A pre-Columbian Maya calendar charting the movements of Venus and decorated with deities has been proven to be the oldest known book from the Americas. The Grolier Codex, named for the Grolier Club in New York, where the text was exhibited in the 1970s, has been dated to A.D. 1257.
The codex, or paper book, was discovered by looters in the Chiapas state of Mexico and sold in the mid-1960s to a private collector. The manuscript’s shady past has dogged it ever since, and many archaeologists doubted it was authentic. Though carbon dating placed the manuscript in the 13th century, skeptics argued that it was not uncommon for looters to create forgeries on period-correct paper taken from ancient caches.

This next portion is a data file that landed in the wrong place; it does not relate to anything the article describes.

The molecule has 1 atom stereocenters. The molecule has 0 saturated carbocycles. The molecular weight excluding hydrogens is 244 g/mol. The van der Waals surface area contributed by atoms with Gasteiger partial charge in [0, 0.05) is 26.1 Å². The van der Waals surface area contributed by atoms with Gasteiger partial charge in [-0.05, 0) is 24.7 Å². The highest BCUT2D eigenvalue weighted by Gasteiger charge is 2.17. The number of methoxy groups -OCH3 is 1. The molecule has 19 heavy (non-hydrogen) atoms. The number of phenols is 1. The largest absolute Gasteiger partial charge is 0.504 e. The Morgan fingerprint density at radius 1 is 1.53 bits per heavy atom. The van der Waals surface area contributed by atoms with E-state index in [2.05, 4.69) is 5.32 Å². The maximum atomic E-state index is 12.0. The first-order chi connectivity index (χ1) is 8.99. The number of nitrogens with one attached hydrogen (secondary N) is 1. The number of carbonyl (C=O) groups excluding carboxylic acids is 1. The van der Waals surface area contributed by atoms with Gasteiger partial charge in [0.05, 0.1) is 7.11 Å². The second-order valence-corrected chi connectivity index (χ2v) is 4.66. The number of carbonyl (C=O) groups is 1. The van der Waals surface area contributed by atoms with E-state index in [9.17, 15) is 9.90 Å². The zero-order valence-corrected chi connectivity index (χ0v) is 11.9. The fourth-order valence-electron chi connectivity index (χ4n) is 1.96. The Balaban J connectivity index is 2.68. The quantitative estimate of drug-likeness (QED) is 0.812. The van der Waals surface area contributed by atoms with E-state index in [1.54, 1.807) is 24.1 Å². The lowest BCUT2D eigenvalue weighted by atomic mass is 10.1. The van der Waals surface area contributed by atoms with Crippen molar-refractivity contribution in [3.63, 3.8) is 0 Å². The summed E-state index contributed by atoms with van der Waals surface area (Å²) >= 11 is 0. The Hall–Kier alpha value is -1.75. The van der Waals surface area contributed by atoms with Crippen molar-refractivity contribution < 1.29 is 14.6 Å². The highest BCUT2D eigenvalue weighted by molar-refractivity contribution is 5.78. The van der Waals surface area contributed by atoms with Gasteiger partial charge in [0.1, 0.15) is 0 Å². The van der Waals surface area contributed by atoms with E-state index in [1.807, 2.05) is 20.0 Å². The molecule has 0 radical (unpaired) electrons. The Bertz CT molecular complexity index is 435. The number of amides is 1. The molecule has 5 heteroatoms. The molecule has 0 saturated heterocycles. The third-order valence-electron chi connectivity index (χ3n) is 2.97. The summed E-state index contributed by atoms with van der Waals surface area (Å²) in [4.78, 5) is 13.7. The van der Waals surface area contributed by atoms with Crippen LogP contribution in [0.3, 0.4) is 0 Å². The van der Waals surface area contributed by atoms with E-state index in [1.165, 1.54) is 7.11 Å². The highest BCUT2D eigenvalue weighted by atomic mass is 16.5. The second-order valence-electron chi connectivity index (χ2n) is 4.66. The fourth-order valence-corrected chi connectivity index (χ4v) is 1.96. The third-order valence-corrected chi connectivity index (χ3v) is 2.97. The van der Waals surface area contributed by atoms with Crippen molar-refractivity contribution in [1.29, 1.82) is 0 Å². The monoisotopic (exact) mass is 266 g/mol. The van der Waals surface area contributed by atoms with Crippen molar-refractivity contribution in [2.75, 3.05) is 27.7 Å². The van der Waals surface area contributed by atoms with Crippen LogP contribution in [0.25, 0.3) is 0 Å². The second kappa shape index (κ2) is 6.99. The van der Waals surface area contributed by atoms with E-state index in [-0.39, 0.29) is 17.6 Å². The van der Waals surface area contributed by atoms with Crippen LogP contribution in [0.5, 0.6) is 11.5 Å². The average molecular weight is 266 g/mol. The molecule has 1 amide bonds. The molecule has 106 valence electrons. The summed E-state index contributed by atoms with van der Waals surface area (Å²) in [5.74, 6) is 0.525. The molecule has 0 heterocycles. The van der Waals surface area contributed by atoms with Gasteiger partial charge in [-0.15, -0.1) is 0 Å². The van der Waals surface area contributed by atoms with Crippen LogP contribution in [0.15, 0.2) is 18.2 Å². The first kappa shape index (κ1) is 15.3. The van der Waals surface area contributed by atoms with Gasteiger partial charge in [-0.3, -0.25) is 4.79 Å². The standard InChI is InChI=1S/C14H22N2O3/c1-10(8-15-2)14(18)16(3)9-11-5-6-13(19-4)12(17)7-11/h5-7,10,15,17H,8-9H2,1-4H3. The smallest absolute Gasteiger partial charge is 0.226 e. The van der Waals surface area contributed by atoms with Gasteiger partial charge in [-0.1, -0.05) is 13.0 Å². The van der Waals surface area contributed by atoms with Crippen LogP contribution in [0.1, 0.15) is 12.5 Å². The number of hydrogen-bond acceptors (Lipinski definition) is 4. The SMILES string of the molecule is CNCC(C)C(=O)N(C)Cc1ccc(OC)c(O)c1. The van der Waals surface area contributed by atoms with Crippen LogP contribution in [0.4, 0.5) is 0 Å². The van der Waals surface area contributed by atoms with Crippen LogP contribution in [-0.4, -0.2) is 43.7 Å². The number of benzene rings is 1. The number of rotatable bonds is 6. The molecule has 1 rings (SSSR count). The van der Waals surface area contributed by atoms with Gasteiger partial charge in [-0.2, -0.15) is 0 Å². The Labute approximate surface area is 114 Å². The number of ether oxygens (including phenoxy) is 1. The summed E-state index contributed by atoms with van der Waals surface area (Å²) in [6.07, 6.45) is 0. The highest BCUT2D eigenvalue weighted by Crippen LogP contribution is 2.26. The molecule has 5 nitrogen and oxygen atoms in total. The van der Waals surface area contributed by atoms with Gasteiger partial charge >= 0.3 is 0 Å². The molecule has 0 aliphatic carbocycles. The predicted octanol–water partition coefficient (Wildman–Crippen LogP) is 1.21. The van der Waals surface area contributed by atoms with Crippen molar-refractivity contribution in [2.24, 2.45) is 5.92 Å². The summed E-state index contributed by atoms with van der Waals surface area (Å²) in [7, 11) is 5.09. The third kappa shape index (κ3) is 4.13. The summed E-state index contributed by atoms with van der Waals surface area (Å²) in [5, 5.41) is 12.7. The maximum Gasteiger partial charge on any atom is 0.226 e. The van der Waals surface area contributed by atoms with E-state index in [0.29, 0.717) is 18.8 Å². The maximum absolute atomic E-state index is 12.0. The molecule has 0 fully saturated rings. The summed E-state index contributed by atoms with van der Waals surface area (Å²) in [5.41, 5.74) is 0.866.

A new study of the Grolier Codex published in the book Maya Archaeology in 2016 shows that it is indeed the real deal. The most persuasive evidence is that scholars only recently learned of the deities depicted in the codex. The composition of one of the book’s pigments, Maya blue, was discovered only lately as well.
One of four Maya codices in existence, the work contains 11 pages, each featuring a fearsome warrior or deity who likely represents a different aspect of the planet Venus as it moved through the sky.